The United States is seen as an iconic symbol of human rights and freedom. Though this is true in many regards this nation still falls short of enforcing these rights at all times. Also Read - Unarmed Black man Dies of Suffocation After New York Police Pin Him Down, Put a Spit Hood on His Head

On July 19, 2014, Chaumtoli Huq, a human rights attorney, was wrongfully arrested on a sidewalk in the middle of Times Square in New York City. She was charged for blocking the sidewalk, resisting arrest and disorderly conduct. This was after she and her family had attended a rally in support of Gaza. After the charges were dropped, Huq filed a case against the NYPD for wrongful arrest. By doing this, she wanted to bring attention to the often ignored subject of minorities and policing, a topic that has become extremely important within the past year. Also Read - Shocking Police Brutality! Uttarakhand Cops Stab Key Into Man's Forehead For Not Wearing Helmet | Watch

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One year later, Huq describes the aggressive nature of her arrest. She said the photos did, in fact, accurately depict the inappropriate behavior performed by the police.

She elaborated and said during the moment of her arrest, she felt unaware of her emotions at the time, she added that this was mainly due to the fact that her entire experience during the arrest had been so quick and surreal.

“I didn’t realize it at the time, but the symptoms I was experiencing, after the arrest, of anxiety, sleep depravity, and protective [feelings] of the space around me, were all symptoms of sexual assault,” Huq said.

However, once she managed to interpret it and become aware of the NYPD’s poor conduct, she was obligated to speak out because of something her mother said to her:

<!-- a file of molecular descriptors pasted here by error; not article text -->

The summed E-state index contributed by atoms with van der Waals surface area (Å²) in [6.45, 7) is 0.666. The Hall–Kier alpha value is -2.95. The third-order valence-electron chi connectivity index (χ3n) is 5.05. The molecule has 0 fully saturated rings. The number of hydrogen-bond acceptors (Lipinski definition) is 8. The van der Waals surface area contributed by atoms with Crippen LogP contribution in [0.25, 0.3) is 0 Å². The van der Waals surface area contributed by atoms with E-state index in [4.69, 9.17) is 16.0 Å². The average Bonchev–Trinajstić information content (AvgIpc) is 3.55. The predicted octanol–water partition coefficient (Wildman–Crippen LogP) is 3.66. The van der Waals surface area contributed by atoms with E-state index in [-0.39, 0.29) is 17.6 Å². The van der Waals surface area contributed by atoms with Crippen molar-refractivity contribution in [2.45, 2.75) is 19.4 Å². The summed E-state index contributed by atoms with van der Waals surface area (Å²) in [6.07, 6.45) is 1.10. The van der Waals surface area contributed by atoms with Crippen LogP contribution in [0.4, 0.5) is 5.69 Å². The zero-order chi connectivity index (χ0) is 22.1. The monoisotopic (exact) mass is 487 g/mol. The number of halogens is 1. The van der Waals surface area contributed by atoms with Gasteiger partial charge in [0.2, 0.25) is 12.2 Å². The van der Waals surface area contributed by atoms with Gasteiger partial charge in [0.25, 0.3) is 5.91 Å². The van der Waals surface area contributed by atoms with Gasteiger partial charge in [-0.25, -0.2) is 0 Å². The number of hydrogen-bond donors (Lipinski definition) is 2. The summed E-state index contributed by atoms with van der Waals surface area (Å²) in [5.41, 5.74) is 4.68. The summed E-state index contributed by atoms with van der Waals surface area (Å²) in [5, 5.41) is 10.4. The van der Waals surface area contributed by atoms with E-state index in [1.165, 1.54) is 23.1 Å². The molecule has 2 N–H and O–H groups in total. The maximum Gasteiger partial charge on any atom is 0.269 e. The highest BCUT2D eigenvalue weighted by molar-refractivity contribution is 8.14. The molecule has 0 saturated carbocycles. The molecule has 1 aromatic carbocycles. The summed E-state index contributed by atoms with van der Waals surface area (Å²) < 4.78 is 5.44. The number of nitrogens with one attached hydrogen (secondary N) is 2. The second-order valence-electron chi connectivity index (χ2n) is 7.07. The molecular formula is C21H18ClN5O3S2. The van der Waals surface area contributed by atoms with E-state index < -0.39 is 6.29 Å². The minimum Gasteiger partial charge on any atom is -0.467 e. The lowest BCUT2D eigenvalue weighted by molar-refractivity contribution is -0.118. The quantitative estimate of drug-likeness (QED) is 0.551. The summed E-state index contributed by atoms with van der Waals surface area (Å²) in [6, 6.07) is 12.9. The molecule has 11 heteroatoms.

“If one person really takes the step, it gives permission to others to also come forward.”

Huq eventually teamed up with an attorney who specializes in police brutality cases. She came forward courageously and made herself an example for how race, religion, and gender play a role in an arrest of this type, she wanted to bring attention to the reality many women are faced with when arrested by male officers, which, in her case, was extremely aggressive and inappropriate behavior.

Luckily, for Huq, during the course of the trial and throughout the public aftermath of the arrest, her lawyer and family remained steadfast as her source of inspiration to keep moving forward with her plight.

“What I did have [was] access to people I can call, I needed a lawyer to help me and was able to find one,” she said. “We need to create this for people, a safety net type of infrastructure so people can feel courageous. This is what makes my clients feel safe. It doesn’t matter if I win or lose, they need someone beside them. It’s the ability to sympathize with the concern, am I going to be alone hanging on the ledge, or is someone going to be beside me? I’ve seen this in my own work.”

Because of this, she wanted to ensure that everyone, who experiences police brutality, can have an equally effective support system.